|If every Senator were as awesome as Jeff Merkley,|
this little bill would have a much better chance
of becoming a law.
The way this works is to think about three categories of outcomes for the vote to end debate. If fewer than 51 Senators want the debate to end, then debate continues under current pre-cloture rules. If more than 60 Senators want to end debate, then that's it; it's time to vote, and the bill will almost certainly pass. But in this middle ground, where a majority of Senators support a bill but not enough to break a filibuster, the rules change. The minority must engage in a "talking filibuster" and hold the floor continuously; if they fail to hold the floor, a new cloture vote occurs with a fifty vote threshold. Once that vote succeeds (which it likely will, unless Senators change their minds), the Senate moves to final passage. Amendments may be offered and debated at any point up until the second cloture vote.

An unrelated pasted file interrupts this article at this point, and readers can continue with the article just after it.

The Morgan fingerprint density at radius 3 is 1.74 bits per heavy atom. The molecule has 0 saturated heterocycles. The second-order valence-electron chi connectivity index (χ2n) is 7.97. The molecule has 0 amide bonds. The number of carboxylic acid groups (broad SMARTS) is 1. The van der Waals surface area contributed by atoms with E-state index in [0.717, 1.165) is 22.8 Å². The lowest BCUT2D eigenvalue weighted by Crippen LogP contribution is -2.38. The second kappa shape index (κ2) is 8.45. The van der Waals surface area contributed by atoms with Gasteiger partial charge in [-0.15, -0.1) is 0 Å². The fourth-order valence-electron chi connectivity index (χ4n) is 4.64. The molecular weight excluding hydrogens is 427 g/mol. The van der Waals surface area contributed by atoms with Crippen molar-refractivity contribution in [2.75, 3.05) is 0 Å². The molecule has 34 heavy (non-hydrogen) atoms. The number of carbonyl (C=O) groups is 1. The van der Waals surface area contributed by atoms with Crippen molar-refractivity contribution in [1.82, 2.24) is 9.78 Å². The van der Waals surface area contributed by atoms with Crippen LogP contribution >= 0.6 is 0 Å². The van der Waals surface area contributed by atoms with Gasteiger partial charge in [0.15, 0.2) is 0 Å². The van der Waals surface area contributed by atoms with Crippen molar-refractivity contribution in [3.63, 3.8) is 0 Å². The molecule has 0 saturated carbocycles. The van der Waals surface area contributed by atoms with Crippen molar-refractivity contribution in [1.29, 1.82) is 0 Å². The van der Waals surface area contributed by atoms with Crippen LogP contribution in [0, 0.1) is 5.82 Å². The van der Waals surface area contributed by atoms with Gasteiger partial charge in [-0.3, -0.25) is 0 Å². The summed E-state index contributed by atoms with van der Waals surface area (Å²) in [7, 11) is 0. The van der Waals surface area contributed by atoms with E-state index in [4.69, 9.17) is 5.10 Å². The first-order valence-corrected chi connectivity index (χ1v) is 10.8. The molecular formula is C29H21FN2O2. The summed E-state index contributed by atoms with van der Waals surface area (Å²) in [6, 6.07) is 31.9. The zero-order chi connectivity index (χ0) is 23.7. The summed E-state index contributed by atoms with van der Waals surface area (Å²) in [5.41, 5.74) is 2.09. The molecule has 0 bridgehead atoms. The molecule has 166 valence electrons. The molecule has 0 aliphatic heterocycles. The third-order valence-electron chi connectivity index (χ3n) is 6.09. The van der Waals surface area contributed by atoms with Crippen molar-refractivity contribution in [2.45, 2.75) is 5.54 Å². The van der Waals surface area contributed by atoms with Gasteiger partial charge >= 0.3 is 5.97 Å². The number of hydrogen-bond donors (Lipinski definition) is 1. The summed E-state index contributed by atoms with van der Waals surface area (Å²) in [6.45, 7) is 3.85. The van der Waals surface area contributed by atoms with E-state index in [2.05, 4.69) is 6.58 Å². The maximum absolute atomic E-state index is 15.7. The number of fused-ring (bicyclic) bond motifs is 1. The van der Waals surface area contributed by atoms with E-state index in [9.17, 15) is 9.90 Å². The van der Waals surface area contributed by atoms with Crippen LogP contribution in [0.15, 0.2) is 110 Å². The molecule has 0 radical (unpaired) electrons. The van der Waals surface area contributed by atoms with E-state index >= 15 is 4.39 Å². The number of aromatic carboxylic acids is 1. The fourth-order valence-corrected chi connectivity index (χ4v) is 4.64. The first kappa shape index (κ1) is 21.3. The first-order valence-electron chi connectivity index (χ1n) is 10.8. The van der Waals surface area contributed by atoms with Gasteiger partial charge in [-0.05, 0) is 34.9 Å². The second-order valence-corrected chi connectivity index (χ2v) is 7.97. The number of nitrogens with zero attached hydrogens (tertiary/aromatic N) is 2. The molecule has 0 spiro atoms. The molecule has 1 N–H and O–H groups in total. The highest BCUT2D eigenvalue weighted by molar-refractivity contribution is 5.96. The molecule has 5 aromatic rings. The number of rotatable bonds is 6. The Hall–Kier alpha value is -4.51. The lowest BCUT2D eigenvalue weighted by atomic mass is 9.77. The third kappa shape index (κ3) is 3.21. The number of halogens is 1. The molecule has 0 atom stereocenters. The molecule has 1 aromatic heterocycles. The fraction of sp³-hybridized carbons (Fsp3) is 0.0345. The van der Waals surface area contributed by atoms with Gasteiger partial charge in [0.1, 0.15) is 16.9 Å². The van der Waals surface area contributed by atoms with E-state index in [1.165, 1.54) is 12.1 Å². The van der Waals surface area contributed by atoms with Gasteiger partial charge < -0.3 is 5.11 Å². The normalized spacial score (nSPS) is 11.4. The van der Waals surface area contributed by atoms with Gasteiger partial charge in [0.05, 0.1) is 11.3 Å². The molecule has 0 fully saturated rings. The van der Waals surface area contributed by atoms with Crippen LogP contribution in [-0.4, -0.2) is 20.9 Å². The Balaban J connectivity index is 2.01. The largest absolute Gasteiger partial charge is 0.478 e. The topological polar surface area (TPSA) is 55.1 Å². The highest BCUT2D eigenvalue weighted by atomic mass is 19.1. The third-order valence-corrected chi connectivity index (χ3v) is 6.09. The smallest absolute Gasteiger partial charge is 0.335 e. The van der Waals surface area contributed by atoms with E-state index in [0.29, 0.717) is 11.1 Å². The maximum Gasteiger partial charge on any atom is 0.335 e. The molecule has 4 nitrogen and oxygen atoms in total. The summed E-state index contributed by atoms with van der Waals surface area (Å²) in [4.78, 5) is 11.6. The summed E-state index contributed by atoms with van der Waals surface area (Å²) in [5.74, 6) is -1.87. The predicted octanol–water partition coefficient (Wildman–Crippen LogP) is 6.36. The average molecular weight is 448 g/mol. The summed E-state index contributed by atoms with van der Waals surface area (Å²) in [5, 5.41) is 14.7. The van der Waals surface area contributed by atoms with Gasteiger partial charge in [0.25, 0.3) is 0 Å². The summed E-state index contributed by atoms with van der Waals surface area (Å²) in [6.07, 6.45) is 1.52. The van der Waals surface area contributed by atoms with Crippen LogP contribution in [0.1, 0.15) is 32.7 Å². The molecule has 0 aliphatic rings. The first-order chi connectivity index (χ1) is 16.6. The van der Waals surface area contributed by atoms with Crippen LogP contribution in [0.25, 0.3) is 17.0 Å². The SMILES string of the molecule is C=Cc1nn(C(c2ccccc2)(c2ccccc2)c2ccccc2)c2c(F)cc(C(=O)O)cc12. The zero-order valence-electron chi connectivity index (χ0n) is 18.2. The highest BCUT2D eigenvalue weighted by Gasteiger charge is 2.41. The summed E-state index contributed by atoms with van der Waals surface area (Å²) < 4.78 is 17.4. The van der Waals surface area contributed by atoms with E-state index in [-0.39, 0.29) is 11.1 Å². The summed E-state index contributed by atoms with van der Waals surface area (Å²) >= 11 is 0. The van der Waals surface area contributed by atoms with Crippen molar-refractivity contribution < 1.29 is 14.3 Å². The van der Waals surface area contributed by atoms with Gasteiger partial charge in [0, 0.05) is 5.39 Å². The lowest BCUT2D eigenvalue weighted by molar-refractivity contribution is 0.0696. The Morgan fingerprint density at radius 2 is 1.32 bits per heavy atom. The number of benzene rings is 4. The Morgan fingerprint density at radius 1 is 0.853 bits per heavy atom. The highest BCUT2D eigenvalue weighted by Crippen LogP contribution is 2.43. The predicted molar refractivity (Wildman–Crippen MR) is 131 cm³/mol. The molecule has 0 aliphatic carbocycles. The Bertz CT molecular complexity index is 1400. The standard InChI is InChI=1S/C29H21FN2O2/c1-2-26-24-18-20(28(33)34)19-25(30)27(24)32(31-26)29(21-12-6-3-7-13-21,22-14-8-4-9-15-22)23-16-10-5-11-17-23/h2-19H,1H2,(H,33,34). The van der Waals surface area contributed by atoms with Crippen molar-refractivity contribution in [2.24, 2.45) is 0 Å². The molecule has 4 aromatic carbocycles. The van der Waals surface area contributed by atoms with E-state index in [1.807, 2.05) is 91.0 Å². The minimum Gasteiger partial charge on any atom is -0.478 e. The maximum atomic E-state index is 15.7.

Merkley's theory is that the threat of a talking filibuster will deter Senators from making frivilous filibusters. Organizing Senators to hold the floor continuously is surprisingly difficult in the modern era.
You can read the full memo from TPM's document collection. I especially like the part where Merkley points out that LBJ filed one cloture motion in his entire career, while Harry Reid has had to file 400 of them.
Pre-publishing update: Dylan Matthews put this all in flowchart form, which is always awesome.